The Salina Journal from Salina, Kansas on April 25, 2001 · Page 7
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The Salina Journal from Salina, Kansas · Page 7

Salina, Kansas
Issue Date:
Wednesday, April 25, 2001
Page 7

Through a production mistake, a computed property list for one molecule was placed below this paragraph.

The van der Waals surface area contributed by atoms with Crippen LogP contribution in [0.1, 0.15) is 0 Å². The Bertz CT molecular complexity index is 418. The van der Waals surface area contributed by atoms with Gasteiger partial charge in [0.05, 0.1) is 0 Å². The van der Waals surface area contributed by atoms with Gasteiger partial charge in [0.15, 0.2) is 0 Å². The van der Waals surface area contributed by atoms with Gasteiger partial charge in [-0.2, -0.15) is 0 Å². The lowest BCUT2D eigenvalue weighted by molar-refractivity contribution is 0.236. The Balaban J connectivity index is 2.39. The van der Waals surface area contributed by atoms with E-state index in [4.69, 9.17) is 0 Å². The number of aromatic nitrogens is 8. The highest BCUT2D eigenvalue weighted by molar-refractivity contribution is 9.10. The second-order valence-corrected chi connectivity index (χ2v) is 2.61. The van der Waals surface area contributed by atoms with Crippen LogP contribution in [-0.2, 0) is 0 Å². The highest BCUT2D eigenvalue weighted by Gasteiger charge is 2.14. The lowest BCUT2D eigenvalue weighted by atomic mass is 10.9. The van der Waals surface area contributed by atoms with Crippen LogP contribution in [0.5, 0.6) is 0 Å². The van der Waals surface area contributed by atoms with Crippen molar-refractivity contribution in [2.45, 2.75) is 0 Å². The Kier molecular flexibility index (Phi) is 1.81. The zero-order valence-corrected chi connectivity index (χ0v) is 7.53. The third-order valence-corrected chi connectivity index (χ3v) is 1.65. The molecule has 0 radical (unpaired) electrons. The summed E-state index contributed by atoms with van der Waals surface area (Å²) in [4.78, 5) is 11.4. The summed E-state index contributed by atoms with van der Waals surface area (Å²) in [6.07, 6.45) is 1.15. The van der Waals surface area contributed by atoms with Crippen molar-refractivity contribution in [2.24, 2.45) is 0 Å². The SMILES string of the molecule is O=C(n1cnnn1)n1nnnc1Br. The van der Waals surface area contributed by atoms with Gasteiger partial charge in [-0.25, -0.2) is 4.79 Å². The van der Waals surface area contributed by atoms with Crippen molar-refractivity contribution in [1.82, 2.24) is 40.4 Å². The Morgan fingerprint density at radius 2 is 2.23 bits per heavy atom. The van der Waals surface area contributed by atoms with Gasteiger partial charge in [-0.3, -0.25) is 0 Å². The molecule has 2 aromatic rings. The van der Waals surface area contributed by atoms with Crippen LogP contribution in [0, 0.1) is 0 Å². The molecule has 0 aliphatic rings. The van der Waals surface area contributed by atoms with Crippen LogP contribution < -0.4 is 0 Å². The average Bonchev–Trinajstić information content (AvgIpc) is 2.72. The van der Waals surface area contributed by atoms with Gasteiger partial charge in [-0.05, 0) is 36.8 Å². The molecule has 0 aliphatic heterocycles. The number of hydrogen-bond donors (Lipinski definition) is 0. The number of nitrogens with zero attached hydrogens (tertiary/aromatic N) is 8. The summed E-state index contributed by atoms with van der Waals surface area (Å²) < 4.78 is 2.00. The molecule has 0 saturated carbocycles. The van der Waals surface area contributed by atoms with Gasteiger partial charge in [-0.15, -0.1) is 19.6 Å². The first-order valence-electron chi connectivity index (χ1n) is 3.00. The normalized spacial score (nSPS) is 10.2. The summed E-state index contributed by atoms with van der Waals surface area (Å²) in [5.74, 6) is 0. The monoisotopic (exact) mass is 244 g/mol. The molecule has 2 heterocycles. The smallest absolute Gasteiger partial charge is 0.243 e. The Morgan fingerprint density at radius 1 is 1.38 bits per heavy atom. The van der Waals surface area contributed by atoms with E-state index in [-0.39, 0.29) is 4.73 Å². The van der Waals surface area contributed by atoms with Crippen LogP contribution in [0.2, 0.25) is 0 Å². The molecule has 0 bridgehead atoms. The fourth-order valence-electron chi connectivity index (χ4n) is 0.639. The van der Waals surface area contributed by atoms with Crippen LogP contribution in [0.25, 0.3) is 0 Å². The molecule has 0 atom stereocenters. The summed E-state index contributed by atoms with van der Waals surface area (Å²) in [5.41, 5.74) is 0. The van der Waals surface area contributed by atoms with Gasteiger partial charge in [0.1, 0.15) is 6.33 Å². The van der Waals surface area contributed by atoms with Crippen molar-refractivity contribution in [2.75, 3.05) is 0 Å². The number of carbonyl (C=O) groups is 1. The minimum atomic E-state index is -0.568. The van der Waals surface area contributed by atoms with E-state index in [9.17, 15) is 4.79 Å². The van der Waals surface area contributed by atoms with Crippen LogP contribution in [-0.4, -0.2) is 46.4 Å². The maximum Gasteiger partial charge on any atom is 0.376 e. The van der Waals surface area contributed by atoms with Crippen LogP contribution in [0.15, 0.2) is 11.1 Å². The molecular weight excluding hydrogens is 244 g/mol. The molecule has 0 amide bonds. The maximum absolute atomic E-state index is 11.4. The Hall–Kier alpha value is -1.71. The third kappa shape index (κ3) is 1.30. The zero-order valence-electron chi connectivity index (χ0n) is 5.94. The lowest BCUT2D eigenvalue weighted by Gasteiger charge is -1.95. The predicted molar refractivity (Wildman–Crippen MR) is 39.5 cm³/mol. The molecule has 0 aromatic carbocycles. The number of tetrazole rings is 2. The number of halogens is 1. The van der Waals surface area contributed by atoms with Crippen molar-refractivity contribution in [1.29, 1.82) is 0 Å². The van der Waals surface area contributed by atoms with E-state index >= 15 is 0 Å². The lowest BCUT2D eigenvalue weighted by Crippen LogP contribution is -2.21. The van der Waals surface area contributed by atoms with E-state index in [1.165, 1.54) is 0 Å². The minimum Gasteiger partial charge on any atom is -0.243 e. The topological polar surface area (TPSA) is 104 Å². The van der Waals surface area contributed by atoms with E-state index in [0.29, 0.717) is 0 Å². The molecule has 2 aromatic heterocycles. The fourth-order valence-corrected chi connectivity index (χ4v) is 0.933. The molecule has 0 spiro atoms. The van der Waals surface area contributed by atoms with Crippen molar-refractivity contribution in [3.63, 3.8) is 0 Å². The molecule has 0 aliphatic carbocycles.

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THE SALINA JOURNAL WEDNESDAY. APRIL 25. 2001 Kl, Tom BeU Editor & Publisher Opinions expressed on ttiis page are tliose of ttie identified writers. To join ttie conversation, write a letter to the Journal at: P.O. Box 740 Salina, KS 67402 Fax: (785) 827-6363 E-mail: SJLetters® Quote of the day "We cannot allow our rich and vibrant quality of life to be eroded by reckless out-of- state hog factory farm." Gov. Jim Hodges governor of South Carolina, calling for the Legislature to impose a moratorium on any new factory- style hog farms In his state. T COMMENT Eyes on the skies IWISfllE Weather safety THEARGUMOyr There are limits to our technology W e have Super Doppler radar, trained storm spotters, weather radios, outdoor sirens, and The Weather Channel. Mother Nature has the wind. Sometimes, it's no contest. It has been widely reported that : the only person who died in the horrendous tornado that struck Hoisington Saturday night was sitting in his living room, listening for sirens that never sounded. Setting the irony and the tragedy aside, it may seem odd that such a mammoth storm could fall upon any town, so utterly unannounced. But Nature has her own ways, of doing things. They do not conform to the laws of man, the eyes and ears of our technology, the expectations of a society so drowning in information that we expect every important nugget to be served up for us at just the right time. Even if the National Weather Service, or the spotters, had seen the tornado before it pounced on Hoisington — and they didn't the sirens would not have been heard throughout the city The power was out. That sometimes happens in Kansas thunderstorms. Besides, as emergency preparedness officials hasten to remind us at every opportunity, those outdoor sirens are intended to be heard, well, outdoors. They are not intended as the only, or even the primary, way to warn people who are inside, perhaps with the windows closed, the air conditioner blowing and the TV and radio bothon. But the fact that we have to be reminded of these facts should make us aware that the man who died cannot have been the only person in town who thought he would be warned by the sirens. It is a common misconception. We trust that state and local official will review what happened in the hours and seconds leading up to the Hoisington tornado, and see if there was anything that could have been done differently. But no matter what they find, technology is not enough. We have to be aware of the skies. — George B. Pyle Journal Columnist • POINtOFVIEW Bush doesn't do green These days, even anarchy just isn't what it used to be W ell, now, that was a fun garth Day, wasn't it? Our president observed it by staying upwind of the tear gas in Quebec City. That was only sensible, as was his mission there — to establish hemispheric free trade and to tie it to democratic governance. No juntas, or Castros, need apply All of that was to the good, the loopiest of the protesting demonstrators to the perverse contrary notwithstanding. (How is it that supposed anarchists, the violent minority among the demonstrators, have taken to demanding economic nationalism and more government regulation? Even anarchy isn't what it used to be.) It was the week's run-up to the Canadian venture that was the most amusing, as George W. Bush's handlers tried to quick- coat him green before sending him off to spend Earth Day out of town. The paint job couldn't cover the fact that in just three months the new president had run up an anti-environmental record that would be the envy of even the most dedicated despoiler. He came to office palpably lusting to drill for oil and gas in the Arctic National Wildlife Refuge, and his administration was soon hinting it might go after the Rockies. Bush scrapped new limits on arsenic in drinking water that had been 10 years in the making; the mining industry hated them. Though he had pointedly pledged as a candidate to control carbon dioxide emissions from power plants, he recanted in office and, to boot, took the United States out the Kyoto Accords meant to control greenhouse gases. That probably kills the treaty internationally; the other industrial states are Historic District caugiit in tlie Critics don't know what the Heritage Commission has to deal with A few months ago Jerry Hinrikus, general inanager of KSAL radio, interrupted the Friendly Fire radio show to call me and my fellow Heritage CommissiCiners "dope-smoking hippies." Following in the same journalistic tradition, ' Tom Bell, editor of the Salina Journal, has ^ " how called us "callous." ROB His name-calling would PETERS have more credibility had j^g^the he gotten his facts straight saiina journal by talking with us before # writing. Contrary to Tom's assertion, I am deeply symipathetic withtthe Stratmans' concern for their son. My wife, Karen, and I are expecting our own child in July, and we live in a house that may also have lead paint. There is no question that a child's health comes first. The good news is that the Stratman boy's lead levels have fallen significantly from a year ago. At that time, during renovations, the back wall of the Stratmanlt house was dry belt-sanded. This created a lead-paint dust that sent the child's blood lead-levels to 30 micrograms per deciliter (mg/dl), a dangerous level. Since then, the dust has been cleaned up and the child's levels have fallen nearly two-thirds, to 12 mg/dl. This is much below the level considered "lead-poisoned," but is still higher than normal and cause for concern. Both the Stratmans and the heritage commissioners wished to ensure that lead paint remaining on the house did not threaten the child in the future. So we researched how to make the paint harmless. I personally volunteered more than 20 hours calling, experts around the country According to state standards, approved methods of rendering the lead paint harm- • LETTERS TO THE JOURNAL furious. (The Republican right simply doesn't believe in global warming, as if that were an option, as with, say, fairies.) The administration is developing a new national energy, policy, using a task force that has been meeting in secret, though in knowii, intimate consultation with oil and other industrial executives. You are welcome to believe, if you wish, that it is a coincidence that the oil and gas industry put $1.8 million into Bush's campaign and $23.8 million into other GOP funds last year. Democrats got a widow's mite $6.6 million. Bush is proposing to cut funding for natural resources and environmental programs 7.3 percent. Thus it was with urgent trumpets that the White House announced last \veek that the administration will uphold a rule limiting lead emissions and another extending wetlands protection and will sign an international treaty banning 12 lethal chemicals. Presto: Bush as instant environmentalist! But note that with the lead and wetlands rules, the president was not doing anything for the environment, only posturing for declining this once to doing something to it. And the chemical treaty bars substances so poisonous even the chemical industry agrees they should be banned. Most haven't been produced in the United States in years and are already forbidden here. The next time Bush's people try to paint him green, they might try something stronger than watercolor. It washes off too easily in the acid rain. TOM TEEPEN Cox News Service • less include wet sanding and painting, installation of new wood siding, encapsulation with a plastic paint-like product, or vinyl siding. The Stratmans wanted vinyl siding because it would not require maintenance and because they believed it would be cheaper over a 20-year product life. The Stratmans' desire for vinyl put the heritage commissioners in a difficult position. The city and state guidelines that we are required by law to follow are very clear — vinyl siding is prohibited on contributing properties in the historic district. One irony is that I, personally, have little philosophical objection to vinyl siding. If it were up to my wishes, I would gladly have approved the vinyl in our first meeting with the Stratmans, and I told them so. But, as commissioners, we are sworn to put aside our personal opinions and make decisions according to the city guidelines. Ultimately, the Heritage Commissioners decided to approve vinyl siding out of concern for the health of the child and because the Stratmans were convinced that painting would be too troublesome and too expensive. My exact words at the commission hearing were "because your child does have elevated levels, because time is of the essence ... we have to give discretion to the homeowners." I encourage anyone who wants to see what I really said — as compared to what was reported incorrectly in the Journal — to watch the hearing on the public access channel. During the commission's review process, we worked hard to be fair, compassionate and thorough. We spent days on research, contacting health and abatement experts around the country Because the Stratmans wanted a speedy decision, we scheduled special meetings of the Appropriateness Committee and the full Heritage Commission within a week of each other Although this story has a happy ending for the Stratmans, it underscores a major problem with the Historic District. The city can tell homeowners in the district that they can't put on vinyl siding, but it- can't pay them the difference between, vinyl siding and more expensive alterha-- tives that meet guidelines. ; This is wrong. Salina desperately needs ' a tax-incentive program to compensate ; homeowners for extra expenses due to historic guidelines. Just as people living in the economic development area in the • north of town get a tax break for renova- . tions, so should people living in the His-., toric District. Take the Stratmans, for example, who are the kind of people who are good for the district. They love old houses, they've done a great job fixing up their home, and . they've told us that they would be happy ; without siding if it were not for the matter of their son's health. I believe that this entire controversy could have been avoided if the city could have said, "Please remove the paint and you will be reimbursed the. extra cost." The care and diligence shown by the-Heritage Commission in deciding this case demonstrates the high quality of citizens who volunteer for this and other city commissions. In his eagerness to lambaste us for supposed heartlessness, Tom Bell missed the real news story The story isn't about an unfeeling commission. It's about how the city urgently needs a fair tax-incentive program. Without one, historic guidelines and home-owners will continue to be needlessly pitted against each other, and the Heritage Commissioners will be caught in the middle. • Rob Peters, Salina, is a member of the Salina Heritage Commission. • Editor's note: Journal newsroom managers have reviewed the broadcast tape of the meeting in question and stand by the Journal's previous reports on comments by , Heritage Commission member Rob Peters. Formula for campaign finance reform A formula for viable campaign finance reform: Less tax equals less government speilding equals less special interest equals, less unethical congressmen equals moral governing body equals trust in pi*!- vate sector equals involvement in politics equals government of people by people for people. Is it so hard to understand this simple equation? Yes, taxes (a.k.a. moolah, dinero, lettuce) are at the heart of the majority of corruption in American politics. Hypocrites and idiots are the only ones who fail to see it. By the way, U.S. congressmen make ^145,000 tax dollars every year, and find their way to work only if they have a vested interest in that day's particular work. Every day the House and Senate floor are empty but for a few self-interested parties. Only when high-profile politics such as abortion, gun control, tax cuts, etc., are under the spotlight do our public servants crawl out from under their rocks to "haar- rummph" their hypocrisies. That is disgusting, don't you agree? — FORD JORDAN Caldwell Tomorrow may be too late We all know the story of the U.S. Navy EP-3E surveillance plane that was hit by a, Chinese fighter plane yet landed safely on China's Hainan Island. That was indeed a miracle. United States citizens are proud of the safe landing of the damaged plane with the crew of 24 heroic people aboard. There are many accounts about the plane collision, but the one person who stands out was Lt. Jeffery Vignery from Goodland. On NBC "Meet the Press," Tim Russert asked Lt. Vignery what he was thinking after the collision? Lt. Vignery replied, "I prayed to ask Jesus to save my soul and to prepare to die." His life was not only spared, along with the other 23 crew members, but also he personally accepted Christ as his Savior. They were both miracles. His life was not only spared but was converted to Christ. Sometimes God uses circumstances to bring people to Christ. In Acts 9:3, Paul was blinded by a great light that got his attention, then later he accepted Christ in his life. The Bible states in Mark 8:36, "For what shall it profit a man if he shall gain the whole world and lose his own soul." Lt. Jeffery Vignery was making sure that, if he died in the plane crash, he was also prepifirinig to live forever in Heaven with Christ. By siorviving, he was also preparing to live. H£ STILL HAS ID 6ET OVER 7W£" RMOR. wiRE AWD PAST TM£ MACH 'A /e CUA/. THE rt -'PR5Me COURT IS flA ^'Ne IVF oo&i HI J socfc. Jesus said in Revelation 3:20, "Here I am! 1 stand at the door and knock: if anyone hears my voice and opens the door, I will come in and eat with him and he with me." This invitation was accepted by Lt. Jeffery Vignery Each one can make that choice today. Why delay? Tomorrow may be too late. — ELDON K. NOEL Abilene Let those who care show it Writer Norbert Hermes, in his letter of April 16, indicated an acute awareness of the needs of women who seek abortions. Among those needs are "advocacy, medical care, legal assistance, food, clothing, housing or rent money education or employment resources, and other needed services." This could be translated into a 23-year health and support plan for the mother and child, or perhaps, into adoption for both. (The 23-year plan applies, because there have been health plans that covered dependents that long if they were in college.) If every church in the state volunteered to financially back one of its member families in such an activity, perhaps the entire issue could be put to rest indefinitely This would be a "faith-based initiative." By just DOONESBURY mentioning an apparently lucrative enterprise called the "abortion industry," the writer might serve as an inspiration to start another lucrative enterprise called the "adoption industry" ; It may be that the concern of such individuals is what we need to truly drive Christian love and mercy into action. This is the land of the free, the enterprising and the compassionate. Let those who care prove it. • — DUANE NELSON Minneapolis We deserve a break I suggest strongly that Kansas citizens contact their state legislators to request that the state sales taxes on food (excepting prepared foods) be eliminated, whether or not the general sales tax rate is increased, For years, Nebraska has had no sales tax on food, other than prepared. Don't we Kansans deserve the same break? — MAX L. GOHEEN Downs Lettens to the Journal must include a^.^* daytlrne telephone.number for ' • confirmation. - • By G.B.TRUDEAU foov-mms-mx [CUISMAVSBmi <^ Mexico ^\ 44»